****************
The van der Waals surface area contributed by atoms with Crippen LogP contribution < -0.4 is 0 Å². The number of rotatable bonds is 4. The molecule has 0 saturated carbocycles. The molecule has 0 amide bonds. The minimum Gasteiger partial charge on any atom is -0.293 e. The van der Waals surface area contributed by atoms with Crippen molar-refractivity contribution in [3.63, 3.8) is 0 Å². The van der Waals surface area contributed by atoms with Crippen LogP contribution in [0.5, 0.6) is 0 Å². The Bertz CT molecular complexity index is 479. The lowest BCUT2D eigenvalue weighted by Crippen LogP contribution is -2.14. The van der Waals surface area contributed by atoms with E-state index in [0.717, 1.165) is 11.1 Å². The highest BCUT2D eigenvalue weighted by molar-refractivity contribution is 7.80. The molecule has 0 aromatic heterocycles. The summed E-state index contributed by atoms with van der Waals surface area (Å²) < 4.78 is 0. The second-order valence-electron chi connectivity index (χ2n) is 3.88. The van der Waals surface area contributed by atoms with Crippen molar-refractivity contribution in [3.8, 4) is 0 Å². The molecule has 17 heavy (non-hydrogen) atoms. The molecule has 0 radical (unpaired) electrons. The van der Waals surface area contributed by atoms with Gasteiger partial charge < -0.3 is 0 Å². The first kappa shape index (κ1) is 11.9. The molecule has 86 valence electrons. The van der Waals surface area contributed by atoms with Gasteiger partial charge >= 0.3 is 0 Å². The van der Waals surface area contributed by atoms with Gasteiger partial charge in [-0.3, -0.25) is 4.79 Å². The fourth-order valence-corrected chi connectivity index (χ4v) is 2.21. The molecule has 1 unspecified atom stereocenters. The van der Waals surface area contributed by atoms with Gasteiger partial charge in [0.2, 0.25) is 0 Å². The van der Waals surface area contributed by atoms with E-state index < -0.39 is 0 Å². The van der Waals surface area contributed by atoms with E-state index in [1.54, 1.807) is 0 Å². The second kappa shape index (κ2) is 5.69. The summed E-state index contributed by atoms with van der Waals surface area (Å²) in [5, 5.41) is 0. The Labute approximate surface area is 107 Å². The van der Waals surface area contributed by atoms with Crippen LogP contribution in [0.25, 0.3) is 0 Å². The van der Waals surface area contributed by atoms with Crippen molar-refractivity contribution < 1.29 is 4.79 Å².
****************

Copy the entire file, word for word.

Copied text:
The van der Waals surface area contributed by atoms with Crippen LogP contribution < -0.4 is 0 Å². The number of rotatable bonds is 4. The molecule has 0 saturated carbocycles. The molecule has 0 amide bonds. The minimum Gasteiger partial charge on any atom is -0.293 e. The van der Waals surface area contributed by atoms with Crippen molar-refractivity contribution in [3.63, 3.8) is 0 Å². The van der Waals surface area contributed by atoms with Crippen LogP contribution in [0.5, 0.6) is 0 Å². The Bertz CT molecular complexity index is 479. The lowest BCUT2D eigenvalue weighted by Crippen LogP contribution is -2.14. The van der Waals surface area contributed by atoms with E-state index in [0.717, 1.165) is 11.1 Å². The highest BCUT2D eigenvalue weighted by molar-refractivity contribution is 7.80. The molecule has 0 aromatic heterocycles. The summed E-state index contributed by atoms with van der Waals surface area (Å²) < 4.78 is 0. The second-order valence-electron chi connectivity index (χ2n) is 3.88. The van der Waals surface area contributed by atoms with Crippen molar-refractivity contribution in [3.8, 4) is 0 Å². The molecule has 17 heavy (non-hydrogen) atoms. The molecule has 0 radical (unpaired) electrons. The van der Waals surface area contributed by atoms with Gasteiger partial charge < -0.3 is 0 Å². The first kappa shape index (κ1) is 11.9. The molecule has 86 valence electrons. The van der Waals surface area contributed by atoms with Gasteiger partial charge >= 0.3 is 0 Å². The van der Waals surface area contributed by atoms with Gasteiger partial charge in [-0.3, -0.25) is 4.79 Å². The fourth-order valence-corrected chi connectivity index (χ4v) is 2.21. The molecule has 1 unspecified atom stereocenters. The van der Waals surface area contributed by atoms with Gasteiger partial charge in [0.2, 0.25) is 0 Å². The van der Waals surface area contributed by atoms with E-state index < -0.39 is 0 Å². The van der Waals surface area contributed by atoms with E-state index in [1.54, 1.807) is 0 Å². The second kappa shape index (κ2) is 5.69. The summed E-state index contributed by atoms with van der Waals surface area (Å²) in [5, 5.41) is 0. The Labute approximate surface area is 107 Å². The van der Waals surface area contributed by atoms with Crippen LogP contribution in [0.25, 0.3) is 0 Å². The van der Waals surface area contributed by atoms with Crippen molar-refractivity contribution < 1.29 is 4.79 Å².